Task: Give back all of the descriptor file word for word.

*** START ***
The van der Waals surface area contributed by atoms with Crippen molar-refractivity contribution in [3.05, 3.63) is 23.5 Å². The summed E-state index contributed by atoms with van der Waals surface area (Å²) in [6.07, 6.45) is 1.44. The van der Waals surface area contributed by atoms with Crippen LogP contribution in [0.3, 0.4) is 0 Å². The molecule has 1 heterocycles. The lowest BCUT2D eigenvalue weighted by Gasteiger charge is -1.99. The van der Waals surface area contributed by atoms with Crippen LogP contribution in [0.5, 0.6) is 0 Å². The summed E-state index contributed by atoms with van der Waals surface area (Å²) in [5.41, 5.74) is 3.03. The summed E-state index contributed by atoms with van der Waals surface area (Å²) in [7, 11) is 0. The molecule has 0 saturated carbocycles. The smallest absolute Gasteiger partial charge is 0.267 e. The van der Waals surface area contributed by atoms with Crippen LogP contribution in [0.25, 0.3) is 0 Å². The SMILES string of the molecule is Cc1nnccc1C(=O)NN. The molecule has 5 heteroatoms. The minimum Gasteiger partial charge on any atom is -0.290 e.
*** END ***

The van der Waals surface area contributed by atoms with Crippen molar-refractivity contribution in [3.05, 3.63) is 23.5 Å². The summed E-state index contributed by atoms with van der Waals surface area (Å²) in [6.07, 6.45) is 1.44. The van der Waals surface area contributed by atoms with Crippen LogP contribution in [0.3, 0.4) is 0 Å². The molecule has 1 heterocycles. The lowest BCUT2D eigenvalue weighted by Gasteiger charge is -1.99. The van der Waals surface area contributed by atoms with Crippen LogP contribution in [0.5, 0.6) is 0 Å². The summed E-state index contributed by atoms with van der Waals surface area (Å²) in [5.41, 5.74) is 3.03. The summed E-state index contributed by atoms with van der Waals surface area (Å²) in [7, 11) is 0. The molecule has 0 saturated carbocycles. The smallest absolute Gasteiger partial charge is 0.267 e. The van der Waals surface area contributed by atoms with Crippen LogP contribution in [0.25, 0.3) is 0 Å². The SMILES string of the molecule is Cc1nnccc1C(=O)NN. The molecule has 5 heteroatoms. The minimum Gasteiger partial charge on any atom is -0.290 e.